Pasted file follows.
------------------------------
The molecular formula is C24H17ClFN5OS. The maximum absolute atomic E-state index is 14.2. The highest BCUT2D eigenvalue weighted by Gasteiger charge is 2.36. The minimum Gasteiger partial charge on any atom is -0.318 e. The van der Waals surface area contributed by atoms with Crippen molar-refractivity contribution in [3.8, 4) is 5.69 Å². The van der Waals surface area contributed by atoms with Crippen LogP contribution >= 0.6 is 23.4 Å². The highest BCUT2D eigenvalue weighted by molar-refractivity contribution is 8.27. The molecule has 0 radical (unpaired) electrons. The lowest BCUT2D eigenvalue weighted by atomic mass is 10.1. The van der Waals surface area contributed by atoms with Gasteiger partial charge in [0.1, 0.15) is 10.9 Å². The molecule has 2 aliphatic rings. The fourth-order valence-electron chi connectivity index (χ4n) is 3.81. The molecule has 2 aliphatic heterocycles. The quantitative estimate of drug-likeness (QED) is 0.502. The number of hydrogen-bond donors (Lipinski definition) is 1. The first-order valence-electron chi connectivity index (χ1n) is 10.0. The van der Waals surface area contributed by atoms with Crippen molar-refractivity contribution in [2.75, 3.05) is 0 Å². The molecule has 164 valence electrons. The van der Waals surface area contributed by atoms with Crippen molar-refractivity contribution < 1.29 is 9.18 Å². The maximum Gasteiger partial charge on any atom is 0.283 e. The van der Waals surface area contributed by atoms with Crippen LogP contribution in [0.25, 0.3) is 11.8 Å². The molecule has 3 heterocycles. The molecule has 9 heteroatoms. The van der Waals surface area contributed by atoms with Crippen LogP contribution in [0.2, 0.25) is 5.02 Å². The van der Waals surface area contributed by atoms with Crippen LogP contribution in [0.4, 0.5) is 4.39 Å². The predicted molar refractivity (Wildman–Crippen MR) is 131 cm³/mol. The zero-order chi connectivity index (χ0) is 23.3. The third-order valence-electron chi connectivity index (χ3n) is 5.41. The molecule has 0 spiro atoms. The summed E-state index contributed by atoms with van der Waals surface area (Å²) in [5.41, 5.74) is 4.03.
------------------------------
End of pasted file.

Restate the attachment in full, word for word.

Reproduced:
The molecular formula is C24H17ClFN5OS. The maximum absolute atomic E-state index is 14.2. The highest BCUT2D eigenvalue weighted by Gasteiger charge is 2.36. The minimum Gasteiger partial charge on any atom is -0.318 e. The van der Waals surface area contributed by atoms with Crippen molar-refractivity contribution in [3.8, 4) is 5.69 Å². The van der Waals surface area contributed by atoms with Crippen LogP contribution >= 0.6 is 23.4 Å². The highest BCUT2D eigenvalue weighted by molar-refractivity contribution is 8.27. The molecule has 0 radical (unpaired) electrons. The lowest BCUT2D eigenvalue weighted by atomic mass is 10.1. The van der Waals surface area contributed by atoms with Gasteiger partial charge in [0.1, 0.15) is 10.9 Å². The molecule has 2 aliphatic rings. The fourth-order valence-electron chi connectivity index (χ4n) is 3.81. The molecule has 2 aliphatic heterocycles. The quantitative estimate of drug-likeness (QED) is 0.502. The number of hydrogen-bond donors (Lipinski definition) is 1. The first-order valence-electron chi connectivity index (χ1n) is 10.0. The van der Waals surface area contributed by atoms with Crippen molar-refractivity contribution in [2.75, 3.05) is 0 Å². The molecule has 164 valence electrons. The van der Waals surface area contributed by atoms with Crippen molar-refractivity contribution < 1.29 is 9.18 Å². The maximum Gasteiger partial charge on any atom is 0.283 e. The van der Waals surface area contributed by atoms with Crippen LogP contribution in [0.25, 0.3) is 11.8 Å². The molecule has 3 heterocycles. The molecule has 9 heteroatoms. The van der Waals surface area contributed by atoms with Crippen LogP contribution in [0.2, 0.25) is 5.02 Å². The van der Waals surface area contributed by atoms with Crippen LogP contribution in [0.4, 0.5) is 4.39 Å². The predicted molar refractivity (Wildman–Crippen MR) is 131 cm³/mol. The zero-order chi connectivity index (χ0) is 23.3. The third-order valence-electron chi connectivity index (χ3n) is 5.41. The molecule has 0 spiro atoms. The summed E-state index contributed by atoms with van der Waals surface area (Å²) in [5.41, 5.74) is 4.03.